The astounding story in Acts 6

I think the Holy Spirit did something truly astounding in the beginning of Acts 6. Not an astounding miracle like the tongues of fire and the speaking in unknown languages that happened at Pentecost, nor an astounding healing like the crippled beggar.

The chapter begins with tension. The Greek speaking believers complain that their widows aren't getting as much food aid as the Aramaic speaking widows. Typical humanity, one group complains that another group is getting favorable treatment. What would normally happen? Some Greek speakers might start their own church. The Aramaic believers would criticize those radicals that split the church, who accused the apostles of favoritism. The apostles might call a press conference to say they weren't unfair in distributing food, and accuse their critics of disloyalty to the church God has established. The Aramaic believers might wonder why there weren't many Greek speakers in the church, but conclude that the Greek speakers have hard hearts, are just a bunch of barely converted (if that) pagans.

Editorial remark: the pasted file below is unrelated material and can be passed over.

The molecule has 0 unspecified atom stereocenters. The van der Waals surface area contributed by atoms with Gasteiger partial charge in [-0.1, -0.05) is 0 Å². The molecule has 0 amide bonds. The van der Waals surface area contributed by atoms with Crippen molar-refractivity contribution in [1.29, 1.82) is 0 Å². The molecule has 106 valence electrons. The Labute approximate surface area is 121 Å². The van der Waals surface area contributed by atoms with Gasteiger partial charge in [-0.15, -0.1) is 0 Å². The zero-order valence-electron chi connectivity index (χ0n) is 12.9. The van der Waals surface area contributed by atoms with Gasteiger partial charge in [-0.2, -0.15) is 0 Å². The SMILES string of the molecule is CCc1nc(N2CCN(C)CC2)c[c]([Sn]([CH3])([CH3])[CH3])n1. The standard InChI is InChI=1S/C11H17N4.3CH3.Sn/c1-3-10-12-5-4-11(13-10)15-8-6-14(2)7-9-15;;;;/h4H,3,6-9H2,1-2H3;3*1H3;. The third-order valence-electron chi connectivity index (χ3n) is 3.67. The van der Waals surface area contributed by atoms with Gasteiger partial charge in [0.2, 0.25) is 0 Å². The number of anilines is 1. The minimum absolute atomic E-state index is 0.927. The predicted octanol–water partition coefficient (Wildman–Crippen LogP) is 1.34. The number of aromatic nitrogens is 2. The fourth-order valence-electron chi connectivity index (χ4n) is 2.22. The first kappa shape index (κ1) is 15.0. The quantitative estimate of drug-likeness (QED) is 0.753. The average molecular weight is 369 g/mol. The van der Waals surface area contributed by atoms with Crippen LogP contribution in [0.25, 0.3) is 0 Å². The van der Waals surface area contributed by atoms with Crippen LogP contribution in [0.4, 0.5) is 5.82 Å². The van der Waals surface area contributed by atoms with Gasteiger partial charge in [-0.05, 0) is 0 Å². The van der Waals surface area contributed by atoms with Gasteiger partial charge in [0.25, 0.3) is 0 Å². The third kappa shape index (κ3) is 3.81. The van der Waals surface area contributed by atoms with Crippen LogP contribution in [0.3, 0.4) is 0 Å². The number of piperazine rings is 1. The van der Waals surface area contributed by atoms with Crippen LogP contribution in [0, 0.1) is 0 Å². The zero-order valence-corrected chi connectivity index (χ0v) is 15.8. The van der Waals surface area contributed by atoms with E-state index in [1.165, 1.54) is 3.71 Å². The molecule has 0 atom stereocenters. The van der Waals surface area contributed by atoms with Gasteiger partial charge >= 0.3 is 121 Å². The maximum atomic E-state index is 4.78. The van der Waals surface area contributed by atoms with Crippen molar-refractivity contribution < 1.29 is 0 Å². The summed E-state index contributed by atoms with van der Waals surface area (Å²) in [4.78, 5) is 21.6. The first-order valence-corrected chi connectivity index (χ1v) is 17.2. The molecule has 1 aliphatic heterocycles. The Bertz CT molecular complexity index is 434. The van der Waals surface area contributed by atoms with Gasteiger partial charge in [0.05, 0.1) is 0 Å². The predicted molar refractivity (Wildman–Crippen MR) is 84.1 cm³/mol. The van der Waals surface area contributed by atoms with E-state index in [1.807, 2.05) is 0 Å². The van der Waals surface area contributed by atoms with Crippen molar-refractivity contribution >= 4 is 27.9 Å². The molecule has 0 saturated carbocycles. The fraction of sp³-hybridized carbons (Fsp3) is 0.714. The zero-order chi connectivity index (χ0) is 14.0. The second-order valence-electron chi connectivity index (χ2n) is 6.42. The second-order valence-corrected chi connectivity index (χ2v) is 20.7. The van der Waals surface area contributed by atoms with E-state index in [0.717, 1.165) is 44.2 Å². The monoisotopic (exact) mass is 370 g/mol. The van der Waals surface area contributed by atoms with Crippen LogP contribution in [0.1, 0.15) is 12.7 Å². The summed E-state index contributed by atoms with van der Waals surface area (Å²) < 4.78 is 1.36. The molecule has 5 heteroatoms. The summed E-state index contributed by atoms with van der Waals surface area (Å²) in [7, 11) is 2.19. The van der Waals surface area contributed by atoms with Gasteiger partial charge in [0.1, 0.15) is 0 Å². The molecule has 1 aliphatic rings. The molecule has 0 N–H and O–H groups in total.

But instead, the apostles call a meeting and say that something needs to change. How rare is it when a majority group running an organization decides to make a change because a minority within the group is feeling disgruntled? Even more astonishing, the seven people picked by the group to take charge of distributing the food are all (judging by the names) Greek speaking believers. This is what astounds me. The Greek speaking Jews perceive unfairness, so the whole church decides they'll fix the problem by having Greeks do the distributing. Truly the Spirit was working in the hearts of the church members.

1 comment:

Bsquared said...

How would this sort of Spirit-leading manifest itself in today's church?